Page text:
Previous research has established that people who never marry have higher suicide rates and lower self-reported subjective well-being than the married.
The present study examines how the differences between : (1) never married persons who live alone, (2) never married cohabitees ; and (3) currently married people, vary between age groups.
The relevance of such age variations for status integration theory and theories of marital selection is discussed.
Summing up results from previous studies of suicide rates, the relative position of the never married is found to be most unfavourable for people in their 30s and 40s ; the differences are smaller among the young and the old.
Data on self-reported well-being are taken from a large-scale survey of the population of one of Norway's 19 counties (n=51 000), and are analysed by means of ordinary multiple regression.
With regard to single people who were married or who never married, the results are largely consistent with the suicide findings ; the advantage of marriage increases until about 40 years of age, then declines.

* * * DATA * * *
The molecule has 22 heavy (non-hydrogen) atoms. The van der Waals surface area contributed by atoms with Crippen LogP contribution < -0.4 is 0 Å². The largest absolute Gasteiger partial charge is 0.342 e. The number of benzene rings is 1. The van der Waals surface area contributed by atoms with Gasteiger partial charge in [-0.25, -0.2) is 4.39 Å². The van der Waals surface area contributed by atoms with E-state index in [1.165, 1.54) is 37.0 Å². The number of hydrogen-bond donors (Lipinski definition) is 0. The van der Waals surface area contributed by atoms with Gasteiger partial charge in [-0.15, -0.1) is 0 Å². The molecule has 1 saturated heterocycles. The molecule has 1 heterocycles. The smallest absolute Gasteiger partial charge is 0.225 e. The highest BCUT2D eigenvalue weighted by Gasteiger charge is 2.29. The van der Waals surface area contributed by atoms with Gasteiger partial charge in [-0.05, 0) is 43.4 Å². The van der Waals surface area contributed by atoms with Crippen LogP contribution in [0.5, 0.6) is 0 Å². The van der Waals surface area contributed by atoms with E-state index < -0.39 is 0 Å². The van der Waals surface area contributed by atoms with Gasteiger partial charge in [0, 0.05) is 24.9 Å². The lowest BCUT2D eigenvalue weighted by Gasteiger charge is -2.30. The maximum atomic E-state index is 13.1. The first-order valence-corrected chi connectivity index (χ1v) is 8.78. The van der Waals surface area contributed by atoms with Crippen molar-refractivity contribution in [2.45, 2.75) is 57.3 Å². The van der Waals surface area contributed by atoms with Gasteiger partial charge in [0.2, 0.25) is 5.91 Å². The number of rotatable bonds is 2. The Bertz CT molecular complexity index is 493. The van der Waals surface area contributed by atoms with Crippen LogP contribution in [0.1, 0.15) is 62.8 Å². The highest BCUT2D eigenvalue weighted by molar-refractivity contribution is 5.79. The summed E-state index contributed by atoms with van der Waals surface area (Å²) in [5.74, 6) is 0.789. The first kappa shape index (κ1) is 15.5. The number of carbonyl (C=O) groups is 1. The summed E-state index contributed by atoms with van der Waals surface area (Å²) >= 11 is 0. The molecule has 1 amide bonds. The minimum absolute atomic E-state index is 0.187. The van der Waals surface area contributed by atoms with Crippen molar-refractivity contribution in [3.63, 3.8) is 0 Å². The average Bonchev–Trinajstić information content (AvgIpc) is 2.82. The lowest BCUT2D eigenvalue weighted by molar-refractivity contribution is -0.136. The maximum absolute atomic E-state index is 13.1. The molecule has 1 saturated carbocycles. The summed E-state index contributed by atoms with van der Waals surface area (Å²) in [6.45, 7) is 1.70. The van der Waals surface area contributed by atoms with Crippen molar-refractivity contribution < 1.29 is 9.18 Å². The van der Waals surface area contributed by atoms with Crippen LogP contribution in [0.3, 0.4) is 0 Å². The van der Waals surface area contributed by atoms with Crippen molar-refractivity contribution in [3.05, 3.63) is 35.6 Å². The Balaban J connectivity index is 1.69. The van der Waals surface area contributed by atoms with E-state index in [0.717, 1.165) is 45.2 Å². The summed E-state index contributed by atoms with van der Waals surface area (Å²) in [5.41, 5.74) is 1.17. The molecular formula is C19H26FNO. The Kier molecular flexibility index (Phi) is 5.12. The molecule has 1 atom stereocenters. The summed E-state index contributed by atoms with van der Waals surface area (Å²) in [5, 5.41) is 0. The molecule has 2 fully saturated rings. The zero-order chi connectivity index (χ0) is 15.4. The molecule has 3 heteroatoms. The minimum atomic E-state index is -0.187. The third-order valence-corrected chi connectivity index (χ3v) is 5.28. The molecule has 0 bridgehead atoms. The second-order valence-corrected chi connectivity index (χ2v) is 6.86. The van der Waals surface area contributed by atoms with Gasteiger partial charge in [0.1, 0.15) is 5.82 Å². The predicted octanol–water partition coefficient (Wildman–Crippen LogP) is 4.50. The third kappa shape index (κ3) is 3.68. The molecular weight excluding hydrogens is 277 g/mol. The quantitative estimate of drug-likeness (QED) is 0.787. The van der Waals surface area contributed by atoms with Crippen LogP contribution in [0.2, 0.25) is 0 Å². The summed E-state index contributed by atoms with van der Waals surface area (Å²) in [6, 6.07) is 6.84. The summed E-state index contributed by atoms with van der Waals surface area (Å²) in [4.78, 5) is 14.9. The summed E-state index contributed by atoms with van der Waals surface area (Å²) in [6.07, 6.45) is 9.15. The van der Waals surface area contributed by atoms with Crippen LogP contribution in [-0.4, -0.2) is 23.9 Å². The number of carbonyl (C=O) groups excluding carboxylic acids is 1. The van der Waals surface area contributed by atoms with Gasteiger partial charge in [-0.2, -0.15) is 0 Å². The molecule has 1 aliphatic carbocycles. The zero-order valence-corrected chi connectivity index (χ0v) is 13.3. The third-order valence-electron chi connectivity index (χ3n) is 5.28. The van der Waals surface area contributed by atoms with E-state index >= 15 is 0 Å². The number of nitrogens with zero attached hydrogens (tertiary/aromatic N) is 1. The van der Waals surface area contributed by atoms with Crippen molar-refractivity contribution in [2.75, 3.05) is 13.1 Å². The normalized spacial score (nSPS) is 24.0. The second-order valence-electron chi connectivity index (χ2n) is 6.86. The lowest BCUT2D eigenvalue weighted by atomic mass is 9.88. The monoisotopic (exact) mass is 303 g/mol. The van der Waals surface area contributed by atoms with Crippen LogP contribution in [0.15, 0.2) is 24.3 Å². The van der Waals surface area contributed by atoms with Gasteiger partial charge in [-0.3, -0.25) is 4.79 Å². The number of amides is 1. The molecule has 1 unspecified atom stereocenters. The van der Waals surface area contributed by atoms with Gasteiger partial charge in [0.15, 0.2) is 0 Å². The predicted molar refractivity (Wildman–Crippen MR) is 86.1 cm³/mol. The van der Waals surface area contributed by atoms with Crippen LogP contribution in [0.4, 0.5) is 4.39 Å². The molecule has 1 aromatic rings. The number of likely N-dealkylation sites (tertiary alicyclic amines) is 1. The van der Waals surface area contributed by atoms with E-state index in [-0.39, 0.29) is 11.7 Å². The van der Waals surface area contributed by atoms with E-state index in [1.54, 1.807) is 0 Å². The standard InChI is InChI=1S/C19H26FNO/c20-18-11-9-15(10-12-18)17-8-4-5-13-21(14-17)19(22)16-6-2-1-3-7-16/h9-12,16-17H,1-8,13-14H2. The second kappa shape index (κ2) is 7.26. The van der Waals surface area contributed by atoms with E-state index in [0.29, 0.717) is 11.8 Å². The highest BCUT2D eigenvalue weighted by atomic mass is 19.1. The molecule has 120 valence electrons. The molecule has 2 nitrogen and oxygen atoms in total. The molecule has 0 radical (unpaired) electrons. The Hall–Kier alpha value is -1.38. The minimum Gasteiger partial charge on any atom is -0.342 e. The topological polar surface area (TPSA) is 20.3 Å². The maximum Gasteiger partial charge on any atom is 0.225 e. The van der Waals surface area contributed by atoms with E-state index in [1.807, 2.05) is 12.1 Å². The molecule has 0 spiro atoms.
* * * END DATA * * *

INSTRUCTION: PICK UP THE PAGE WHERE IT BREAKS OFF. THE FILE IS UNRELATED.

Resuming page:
The survey data also provide information about unmarried cohabitation, which seems to be more or less equivalent to marriage in most age groups.
Neither status integration theory nor any other single theory of marriage effects or marital selection seems to be able to account for these findings in a satisfactory way.
Mots-clés Pascal : Epidémiologie, Santé mentale, Suicide, Statut conjugal, Mariage, Cohabitation, Célibat, Evaluation subjective, Bien être psychologique, Age, Homme
Mots-clés Pascal anglais : Epidemiology, Mental health, Suicide, Marital status, Marriage, Cohabitation, Bachelorhood, Subjective evaluation, Psychological well being, Age, Human
Notice produite par :
Inist-CNRS - Institut de l'Information Scientifique et Technique
Cote : 95-0203351
Code Inist : 002B18C11. Création : 09/06/1995.